The greatest natural forces exerted against teeth, and by extension against implants, occur during mastication. These forces are primarily directed perpendicular to the occlusal plane in the posterior regions, are of short duration, occur only during brief periods of the day, and range from 5 to 44 pounds per square inch (psi) for natural teeth. A force of 21 psi is needed to chew meat, and 28 psi to chew a raw carrot.6 The actual time during which chewing forces are applied to the teeth is about 9 minutes each day.7
Parafunctional forces on teeth or implants are characterized by repeated or sustained occlusion, and have long been recognized as harmful to the stomatognathic system.8 The causes of parafunctional force include bruxism, clenching, and tongue thrust. Parafunction may be categorized as absent, mild, moderate, or severe. Bruxism and clenching are the most critical factors to evaluate prior to implant reconstruction. Long-term success is not predictable in the presence of severe bruxism or clenching. This does not mean that patients who brux or clench cannot be successfully treated. However, a careful pretreatment evaluation of these conditions, and patient education as to the possible resulting complications and treatment, need to be established before treatment is initiated.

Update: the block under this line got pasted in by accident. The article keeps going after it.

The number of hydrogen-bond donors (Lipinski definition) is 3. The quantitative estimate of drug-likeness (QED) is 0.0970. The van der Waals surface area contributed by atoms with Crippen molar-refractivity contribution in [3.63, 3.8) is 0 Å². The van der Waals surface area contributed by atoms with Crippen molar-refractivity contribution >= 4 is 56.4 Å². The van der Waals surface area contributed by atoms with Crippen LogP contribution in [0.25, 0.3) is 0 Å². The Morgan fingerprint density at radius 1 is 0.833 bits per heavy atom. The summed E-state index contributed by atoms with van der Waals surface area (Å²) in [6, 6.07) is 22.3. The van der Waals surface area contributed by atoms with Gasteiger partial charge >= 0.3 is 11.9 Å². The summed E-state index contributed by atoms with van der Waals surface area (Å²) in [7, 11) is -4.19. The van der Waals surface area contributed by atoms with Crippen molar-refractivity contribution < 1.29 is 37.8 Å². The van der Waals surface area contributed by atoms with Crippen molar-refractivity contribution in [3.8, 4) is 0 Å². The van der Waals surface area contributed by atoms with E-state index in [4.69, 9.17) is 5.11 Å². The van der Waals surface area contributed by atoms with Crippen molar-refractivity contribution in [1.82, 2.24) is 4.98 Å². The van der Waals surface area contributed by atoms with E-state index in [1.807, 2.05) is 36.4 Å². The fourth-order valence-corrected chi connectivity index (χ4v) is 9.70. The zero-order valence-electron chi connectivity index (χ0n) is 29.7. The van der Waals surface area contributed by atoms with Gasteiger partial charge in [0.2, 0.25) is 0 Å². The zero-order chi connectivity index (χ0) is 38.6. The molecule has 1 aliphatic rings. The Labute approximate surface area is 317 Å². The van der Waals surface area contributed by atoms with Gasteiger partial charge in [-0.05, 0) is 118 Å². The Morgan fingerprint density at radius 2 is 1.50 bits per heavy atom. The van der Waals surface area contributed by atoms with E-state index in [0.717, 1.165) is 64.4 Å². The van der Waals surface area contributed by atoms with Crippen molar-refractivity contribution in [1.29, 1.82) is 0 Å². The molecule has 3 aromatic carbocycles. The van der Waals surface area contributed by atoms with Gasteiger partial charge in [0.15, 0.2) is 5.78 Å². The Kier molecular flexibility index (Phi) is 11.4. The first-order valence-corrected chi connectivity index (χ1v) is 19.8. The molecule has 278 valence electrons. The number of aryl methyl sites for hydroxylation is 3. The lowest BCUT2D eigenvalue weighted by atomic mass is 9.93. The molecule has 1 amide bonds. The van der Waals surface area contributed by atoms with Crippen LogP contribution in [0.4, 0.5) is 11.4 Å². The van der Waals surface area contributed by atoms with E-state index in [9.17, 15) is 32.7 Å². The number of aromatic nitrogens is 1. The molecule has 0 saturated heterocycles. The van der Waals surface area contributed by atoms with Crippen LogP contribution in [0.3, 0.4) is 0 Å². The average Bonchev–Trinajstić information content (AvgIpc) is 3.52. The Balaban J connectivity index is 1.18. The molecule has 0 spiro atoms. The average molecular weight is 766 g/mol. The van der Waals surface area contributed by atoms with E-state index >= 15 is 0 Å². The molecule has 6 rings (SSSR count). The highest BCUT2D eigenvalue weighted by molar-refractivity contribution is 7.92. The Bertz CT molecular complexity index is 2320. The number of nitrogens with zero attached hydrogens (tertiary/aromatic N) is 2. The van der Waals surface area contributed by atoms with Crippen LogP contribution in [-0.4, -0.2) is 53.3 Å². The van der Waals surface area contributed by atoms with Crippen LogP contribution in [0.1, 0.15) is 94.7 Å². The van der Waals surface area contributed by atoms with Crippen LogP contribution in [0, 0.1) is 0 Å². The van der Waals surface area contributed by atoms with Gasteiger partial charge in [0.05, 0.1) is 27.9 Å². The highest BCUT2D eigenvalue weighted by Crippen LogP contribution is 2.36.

Bruxism is defined as the unconscious gnashing, grinding, or clenching of the teeth.9,10 The literature often does not identify clenching (force with little movement) and bruxism as separate entities. Therefore, in this article bruxism is defined as nonfunctional grinding of teeth in a horizontal direction, which is the most significant biomechanical stress factor. The forces involved are in excess of normal physiologic masticatory loads. The maximum biting force of patients who brux is greater than average.7 As a result of constantly exercising the muscles of mastication, patients who brux develop a greater maximum bite force than patients who do not brux. For bruxers, loads on the teeth may exceed 500 psi. A 37-year-old patient with a long history of bruxism recorded a maximum bite force greater than 990 psi (four to seven times normal).11 Bruxism may affect the teeth, muscles, joints, bone, implants, and/or the prostheses.12 These forces may occur while the patient is awake or asleep, and may be present for several hours per day. Bruxism and clenching are the most common oral habits, and may occur to some degree in over 80% of the population.13